Doc Reveals Mystery of Building Fortune Chair #1
By: Roger Moister
Guild member Dr. Andy Wilkerson came up from LaGrange for the June
12th meeting to explain how he built Michael Fortune's Chair #1. The chair has walnut legs and arms, maple curved slats for its back and a black leather seat. It's modern looking, as shown, and sits very well with good “bottom” comfort. Andy built the chair at the Marc Adams School of Woodworking under Fortune's instruction in a class starting in Fall 2016, making 2 trips to the school near Indianapolis to complete it.
Since Chair #1 is curvaceous, Andy began his presentation by talking about shaping wood. He described the common methods as band sawing using a pattern, then smoothing with rasps and sanding, or using a router; laminating thin strips using a form in the glue up; kerf bending by making multiple saw cuts 90 degrees to the length leaving a small edge which bends; and boiling wood as a variation of steam bending as used for shaker boxes.
He also described the two methods used for the chair: Hot pipe bending, where damp wood is gently flexed and rubbed back and forth around a pipe heated with a torch and then clamped to a form, as used for the back slats of Chair #1, and also steam bending as he used for the legs and arms of Chair #1.
To steam bend wood, Andy explained you need air dried wood -- that is, wood dried by outside air; 1 year per 1 inch of thickness. The wood can start out 14-20% moisture content, but it needs to go down to 8% after it dries post bending. The best woods to steam bend are walnut, oak, cherry, and maple. Avoid exotic woods for steam bending, laminating thin strips instead. For bending the legs and arms for Chair #1, air dried wood was steamed for about 2 hours. The billet was then secured in a stout strap device with stops at each end. The steamed billet was then bent against a previously constructed form, clamped, and allowed to
cool for a few minutes. The bent billet was then transferred to a duplicate form, clamped to it and allowed to dry for 10 to 20 days. Once removed, a pattern was placed on the bent billet, traced and band sawed to shape. Refining the shape was then done with rasps, files, scrapers and sandpaper. (The straps and stops for bending are available from Lee Valley) Mortises can be added to the bent form by using a Fortune jig as described in #197 Fine Woodworking 74-75 (2008). The chair was glued up with G2 epoxy because it has a 1 hour open time and fills voids if necessary, and allowed to dry overnight.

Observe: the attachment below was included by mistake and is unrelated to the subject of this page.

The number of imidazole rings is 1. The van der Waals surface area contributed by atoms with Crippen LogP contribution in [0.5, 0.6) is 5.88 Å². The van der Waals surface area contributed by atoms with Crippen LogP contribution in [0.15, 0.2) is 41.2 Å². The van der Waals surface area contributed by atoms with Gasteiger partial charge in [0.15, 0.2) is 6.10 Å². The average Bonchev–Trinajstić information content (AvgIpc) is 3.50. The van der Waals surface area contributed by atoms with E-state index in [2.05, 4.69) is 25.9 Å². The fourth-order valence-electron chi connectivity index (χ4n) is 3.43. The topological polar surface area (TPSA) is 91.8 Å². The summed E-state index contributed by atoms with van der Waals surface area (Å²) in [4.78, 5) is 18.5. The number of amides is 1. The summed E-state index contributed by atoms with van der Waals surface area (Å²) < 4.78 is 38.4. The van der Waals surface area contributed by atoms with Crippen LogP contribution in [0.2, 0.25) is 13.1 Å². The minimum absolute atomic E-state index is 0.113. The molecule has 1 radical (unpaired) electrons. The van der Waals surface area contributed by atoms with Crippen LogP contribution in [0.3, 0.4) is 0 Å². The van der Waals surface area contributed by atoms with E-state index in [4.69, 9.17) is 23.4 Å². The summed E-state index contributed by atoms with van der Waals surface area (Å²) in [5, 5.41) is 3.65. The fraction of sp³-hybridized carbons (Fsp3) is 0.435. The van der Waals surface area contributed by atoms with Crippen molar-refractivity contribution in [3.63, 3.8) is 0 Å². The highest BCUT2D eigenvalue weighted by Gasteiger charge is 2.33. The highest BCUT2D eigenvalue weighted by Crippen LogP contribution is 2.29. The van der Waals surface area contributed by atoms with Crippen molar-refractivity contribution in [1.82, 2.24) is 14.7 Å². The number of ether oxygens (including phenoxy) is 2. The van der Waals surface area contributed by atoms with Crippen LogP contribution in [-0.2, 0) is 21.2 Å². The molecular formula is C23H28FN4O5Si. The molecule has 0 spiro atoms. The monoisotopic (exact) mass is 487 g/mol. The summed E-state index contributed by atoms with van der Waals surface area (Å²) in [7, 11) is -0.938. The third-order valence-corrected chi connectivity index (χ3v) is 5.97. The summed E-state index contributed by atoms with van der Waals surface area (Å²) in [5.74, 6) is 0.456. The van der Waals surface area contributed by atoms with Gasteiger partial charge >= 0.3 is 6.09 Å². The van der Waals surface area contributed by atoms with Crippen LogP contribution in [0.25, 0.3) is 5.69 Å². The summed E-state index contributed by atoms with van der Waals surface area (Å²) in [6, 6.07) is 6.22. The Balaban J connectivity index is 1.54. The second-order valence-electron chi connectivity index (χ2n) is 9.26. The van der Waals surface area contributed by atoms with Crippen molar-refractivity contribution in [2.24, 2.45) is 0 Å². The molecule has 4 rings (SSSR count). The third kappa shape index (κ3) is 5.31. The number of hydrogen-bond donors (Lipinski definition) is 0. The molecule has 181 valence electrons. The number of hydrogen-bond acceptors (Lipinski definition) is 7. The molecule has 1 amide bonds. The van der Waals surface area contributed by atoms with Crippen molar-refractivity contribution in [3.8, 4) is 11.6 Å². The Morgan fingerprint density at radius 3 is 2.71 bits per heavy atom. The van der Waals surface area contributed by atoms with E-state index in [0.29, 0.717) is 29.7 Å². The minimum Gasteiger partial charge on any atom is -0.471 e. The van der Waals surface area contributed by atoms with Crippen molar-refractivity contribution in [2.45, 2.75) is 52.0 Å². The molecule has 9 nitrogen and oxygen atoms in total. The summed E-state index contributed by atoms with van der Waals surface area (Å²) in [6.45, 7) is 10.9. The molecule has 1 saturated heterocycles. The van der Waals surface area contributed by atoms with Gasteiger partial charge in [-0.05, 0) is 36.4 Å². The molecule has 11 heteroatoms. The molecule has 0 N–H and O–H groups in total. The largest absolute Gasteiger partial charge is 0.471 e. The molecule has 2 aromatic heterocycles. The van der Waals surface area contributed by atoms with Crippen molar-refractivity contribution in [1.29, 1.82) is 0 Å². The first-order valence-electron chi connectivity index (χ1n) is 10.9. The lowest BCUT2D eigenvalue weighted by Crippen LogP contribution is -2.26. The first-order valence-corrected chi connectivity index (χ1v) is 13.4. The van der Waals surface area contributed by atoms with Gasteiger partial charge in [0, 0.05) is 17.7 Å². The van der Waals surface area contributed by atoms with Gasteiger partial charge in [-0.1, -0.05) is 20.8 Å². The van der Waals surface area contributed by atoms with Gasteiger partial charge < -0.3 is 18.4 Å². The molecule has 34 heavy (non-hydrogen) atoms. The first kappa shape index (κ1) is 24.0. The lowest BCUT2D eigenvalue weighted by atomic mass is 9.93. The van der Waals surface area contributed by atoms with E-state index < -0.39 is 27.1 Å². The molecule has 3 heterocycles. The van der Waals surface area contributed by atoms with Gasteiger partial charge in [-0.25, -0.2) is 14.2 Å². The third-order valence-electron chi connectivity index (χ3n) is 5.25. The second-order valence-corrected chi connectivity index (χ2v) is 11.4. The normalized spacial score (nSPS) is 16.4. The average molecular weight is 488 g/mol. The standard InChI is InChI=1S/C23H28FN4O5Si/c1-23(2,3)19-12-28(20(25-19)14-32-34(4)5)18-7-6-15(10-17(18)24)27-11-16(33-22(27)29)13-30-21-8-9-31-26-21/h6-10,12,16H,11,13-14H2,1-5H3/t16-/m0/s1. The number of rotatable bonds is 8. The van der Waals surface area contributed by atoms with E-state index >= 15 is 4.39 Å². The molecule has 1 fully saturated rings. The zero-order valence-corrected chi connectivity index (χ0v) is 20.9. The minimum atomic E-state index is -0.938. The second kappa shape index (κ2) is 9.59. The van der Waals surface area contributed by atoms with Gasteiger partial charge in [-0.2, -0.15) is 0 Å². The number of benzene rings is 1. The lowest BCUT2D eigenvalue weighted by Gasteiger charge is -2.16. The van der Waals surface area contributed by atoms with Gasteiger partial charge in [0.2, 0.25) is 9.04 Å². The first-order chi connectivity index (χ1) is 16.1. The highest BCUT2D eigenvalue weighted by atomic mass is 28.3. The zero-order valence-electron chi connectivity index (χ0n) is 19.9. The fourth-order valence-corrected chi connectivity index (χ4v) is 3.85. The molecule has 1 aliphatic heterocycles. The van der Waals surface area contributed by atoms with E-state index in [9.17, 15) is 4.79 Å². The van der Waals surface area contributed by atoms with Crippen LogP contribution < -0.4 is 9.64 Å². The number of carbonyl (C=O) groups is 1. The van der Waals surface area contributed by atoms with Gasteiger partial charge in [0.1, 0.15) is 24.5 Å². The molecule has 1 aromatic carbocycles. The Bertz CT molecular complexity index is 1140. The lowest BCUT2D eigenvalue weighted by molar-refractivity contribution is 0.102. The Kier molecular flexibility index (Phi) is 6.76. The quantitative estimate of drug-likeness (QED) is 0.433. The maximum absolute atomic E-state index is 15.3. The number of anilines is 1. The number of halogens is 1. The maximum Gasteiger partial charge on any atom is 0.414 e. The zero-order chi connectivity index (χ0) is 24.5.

On bending wood, Andy explained wood does not stretch; it compresses. In bending a billet a block is placed at each end and pressure applied to move the axis of the billet from its center line in the billet to the convex side while held under pressure and bound by a strap to keep that side of the billet from breaking. When bent, the convex side remains the same length as it was when straight while the concave side compresses and actually gets shorter.
In addition to his chair, Andy also illustrated the results of bending wood with his beautiful set of shaker boxes.
Andy also described upholstering Chair #1, which involves 8 materials. It starts with a quarter inch Baltic birch plywood seat cut to fit the chair. The plywood has narrow slots cut in it to help it flex to make the seat cover tight and to let air escape when sat on. Over the plywood seat is a quarter inch of high density styrene foam. Then another piece of the same foam cut as a strip goes around the seat perimeter with its edge cut to a 45 degree miter to enable packing medium density urethane foam next to it. This was followed by a layer of low density urethane foam and then cotton muslin stretched tight. Andy covered his seat with leather and will put dark polyester on the seat bottom to achieve a finished look. Loctite spray adhesive #200 or #300 was used to hold the layers of foam together.
Andy showed us a Fortune jig to flex the seat while stapling on the leather so when releasing the jig, the flex of the plywood was maintained by the tautness of the muslin and outer covering of leather to keep the seat tight. Additionally, 2 short bolts in the front and back of the seat help maintain the flex of the plywood while secured to the chair. (Leather is available at Tandy Leather, and most other materials can be purchased from Joanne's or Walmart, according to Andy.) He referenced a Fortune article at #163 Fine Woodworking 54-58 (2003) on the upholstery process.
The finish on Chair #1 was Watco oil applied with a plastic pad, then sanded 180-220 followed by a soaking coat of boiled linseed oil which was wiped off. He followed this with 3 coats of polyurethane thinned 25-50% with mineral spirits and sanding 320-400 between coats.
All of this left us admiring Andy's Chair # 1 and his hard work to make it, thinking maybe we might enroll in a Marc Adams class to build one ourselves.